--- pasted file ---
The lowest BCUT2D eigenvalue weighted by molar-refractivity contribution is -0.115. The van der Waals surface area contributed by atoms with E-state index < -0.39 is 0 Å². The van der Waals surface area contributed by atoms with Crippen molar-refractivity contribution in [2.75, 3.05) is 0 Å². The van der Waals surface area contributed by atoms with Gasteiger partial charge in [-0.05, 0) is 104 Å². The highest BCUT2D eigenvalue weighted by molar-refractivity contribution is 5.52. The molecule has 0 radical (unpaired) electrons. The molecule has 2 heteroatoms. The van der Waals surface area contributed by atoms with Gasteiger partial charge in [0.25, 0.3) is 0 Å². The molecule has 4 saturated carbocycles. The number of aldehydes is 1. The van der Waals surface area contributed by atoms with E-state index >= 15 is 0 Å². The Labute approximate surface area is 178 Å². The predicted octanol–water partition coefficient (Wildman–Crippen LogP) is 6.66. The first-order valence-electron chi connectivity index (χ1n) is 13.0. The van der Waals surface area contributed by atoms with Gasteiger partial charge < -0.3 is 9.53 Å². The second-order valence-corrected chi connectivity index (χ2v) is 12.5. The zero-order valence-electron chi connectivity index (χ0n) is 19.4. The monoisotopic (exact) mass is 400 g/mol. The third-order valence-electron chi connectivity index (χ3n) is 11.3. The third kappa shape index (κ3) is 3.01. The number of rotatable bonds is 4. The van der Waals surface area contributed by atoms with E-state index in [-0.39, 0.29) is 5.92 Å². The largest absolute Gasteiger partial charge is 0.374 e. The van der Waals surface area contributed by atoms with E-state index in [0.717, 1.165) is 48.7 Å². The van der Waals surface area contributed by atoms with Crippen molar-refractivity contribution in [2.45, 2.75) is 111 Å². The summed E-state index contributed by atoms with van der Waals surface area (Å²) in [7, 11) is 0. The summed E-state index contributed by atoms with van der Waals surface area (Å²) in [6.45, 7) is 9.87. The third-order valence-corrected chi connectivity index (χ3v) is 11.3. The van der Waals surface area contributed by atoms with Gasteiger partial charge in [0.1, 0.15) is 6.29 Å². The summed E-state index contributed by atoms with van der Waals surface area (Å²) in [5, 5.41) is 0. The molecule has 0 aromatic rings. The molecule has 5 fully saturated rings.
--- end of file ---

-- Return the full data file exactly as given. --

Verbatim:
The lowest BCUT2D eigenvalue weighted by molar-refractivity contribution is -0.115. The van der Waals surface area contributed by atoms with E-state index < -0.39 is 0 Å². The van der Waals surface area contributed by atoms with Crippen molar-refractivity contribution in [2.75, 3.05) is 0 Å². The van der Waals surface area contributed by atoms with Gasteiger partial charge in [-0.05, 0) is 104 Å². The highest BCUT2D eigenvalue weighted by molar-refractivity contribution is 5.52. The molecule has 0 radical (unpaired) electrons. The molecule has 2 heteroatoms. The van der Waals surface area contributed by atoms with Gasteiger partial charge in [0.25, 0.3) is 0 Å². The molecule has 4 saturated carbocycles. The number of aldehydes is 1. The van der Waals surface area contributed by atoms with E-state index >= 15 is 0 Å². The Labute approximate surface area is 178 Å². The predicted octanol–water partition coefficient (Wildman–Crippen LogP) is 6.66. The first-order valence-electron chi connectivity index (χ1n) is 13.0. The van der Waals surface area contributed by atoms with Gasteiger partial charge < -0.3 is 9.53 Å². The second-order valence-corrected chi connectivity index (χ2v) is 12.5. The zero-order valence-electron chi connectivity index (χ0n) is 19.4. The monoisotopic (exact) mass is 400 g/mol. The third-order valence-electron chi connectivity index (χ3n) is 11.3. The third kappa shape index (κ3) is 3.01. The number of rotatable bonds is 4. The van der Waals surface area contributed by atoms with E-state index in [-0.39, 0.29) is 5.92 Å². The largest absolute Gasteiger partial charge is 0.374 e. The van der Waals surface area contributed by atoms with E-state index in [0.717, 1.165) is 48.7 Å². The van der Waals surface area contributed by atoms with Crippen molar-refractivity contribution in [2.45, 2.75) is 111 Å². The summed E-state index contributed by atoms with van der Waals surface area (Å²) in [7, 11) is 0. The summed E-state index contributed by atoms with van der Waals surface area (Å²) in [6.45, 7) is 9.87. The third-order valence-corrected chi connectivity index (χ3v) is 11.3. The van der Waals surface area contributed by atoms with Gasteiger partial charge in [0.1, 0.15) is 6.29 Å². The summed E-state index contributed by atoms with van der Waals surface area (Å²) in [5, 5.41) is 0. The molecule has 0 aromatic rings. The molecule has 5 fully saturated rings.